Twitter Is the New Haiku

Are short bursts of information their own art form?
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Some social-media naysayers make the accusation that conversations held in 140 characters lack depth and thoughtfulness. Twitter CEO Dick Costolo, however, sees this kind of communication as a new art form. During an interview at the Aspen Ideas Festival on Saturday, he argued that short bursts of information like tweets open up new avenues for creativity. Of course, the CEO of Twitter would think this, but he raises an interesting point: Just like a sonnet tells a story differently than a limerick, do social media platforms like Facebook, Twitter, and Vine deserve their own category of communication?

Costolo explained it like this:

Sometimes I get asked, 'Don't you feel that the 140 characters has meant that people don't think about things deeply anymore?' The reality is that you don't look at haiku and say, 'You know, aren't you worried that this format is going to prevent people from thinking deeply when you can only use this many words and it has to be set this way?' I think that people develop language for creatively communicating within whichever constraints you set for people.

He also talked about Vine, the platform that allows users to create and share strings of six-second videos, as a new medium for video art.

The beauty of Vine, we thought, is that like Twitter, the six seconds would create this entirely new artistic language. That super tight constraint would mean people would have to be creative in all sorts of new ways that they hadn't had to be creative before when they thought about free-form video.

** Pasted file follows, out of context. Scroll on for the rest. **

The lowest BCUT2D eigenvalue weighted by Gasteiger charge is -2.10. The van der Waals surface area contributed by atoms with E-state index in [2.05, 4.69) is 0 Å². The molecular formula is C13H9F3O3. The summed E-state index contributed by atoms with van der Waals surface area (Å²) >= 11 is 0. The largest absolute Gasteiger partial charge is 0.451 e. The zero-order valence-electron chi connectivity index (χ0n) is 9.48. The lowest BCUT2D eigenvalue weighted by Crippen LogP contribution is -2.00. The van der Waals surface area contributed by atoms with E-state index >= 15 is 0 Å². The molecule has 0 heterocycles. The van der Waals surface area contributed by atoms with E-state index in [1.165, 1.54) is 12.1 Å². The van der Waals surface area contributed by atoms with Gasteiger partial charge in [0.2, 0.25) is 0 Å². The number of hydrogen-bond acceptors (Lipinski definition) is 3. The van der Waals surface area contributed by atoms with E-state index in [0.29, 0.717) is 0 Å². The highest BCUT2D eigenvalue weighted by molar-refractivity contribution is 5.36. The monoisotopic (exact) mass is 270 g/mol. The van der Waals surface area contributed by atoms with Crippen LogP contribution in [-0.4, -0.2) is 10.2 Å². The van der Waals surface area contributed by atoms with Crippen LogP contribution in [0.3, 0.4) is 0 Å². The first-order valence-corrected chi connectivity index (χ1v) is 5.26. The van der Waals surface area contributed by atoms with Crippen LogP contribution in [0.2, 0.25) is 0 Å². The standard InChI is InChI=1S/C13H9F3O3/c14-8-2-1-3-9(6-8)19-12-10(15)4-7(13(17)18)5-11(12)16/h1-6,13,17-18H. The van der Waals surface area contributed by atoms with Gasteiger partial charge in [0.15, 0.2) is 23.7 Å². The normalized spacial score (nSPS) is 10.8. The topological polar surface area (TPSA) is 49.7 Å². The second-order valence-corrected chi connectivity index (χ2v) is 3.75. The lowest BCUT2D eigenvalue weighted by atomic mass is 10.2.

This grand narrative, that Twitter and Vine are creating a new form of language, fits neatly with the company's interests, of course. But there might be something to the comparison between short social-media blasts and art forms like poetry. As these kinds of social-media platforms have become more and more ubiquitous, micro-form content like tweets, Facebook status updates, or video clips has become a distinctive set of ways to craft pithy or powerful observations. A haiku of 500 words wouldn't be better than one of 17. Indeed, 500 words don't make a haiku at all. The power of communicating in fewer words is that those words mean more, and in their best forms, those words can inspire thousands more in discussion and speculation.

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Emma Green is an associate editor at The Atlantic.

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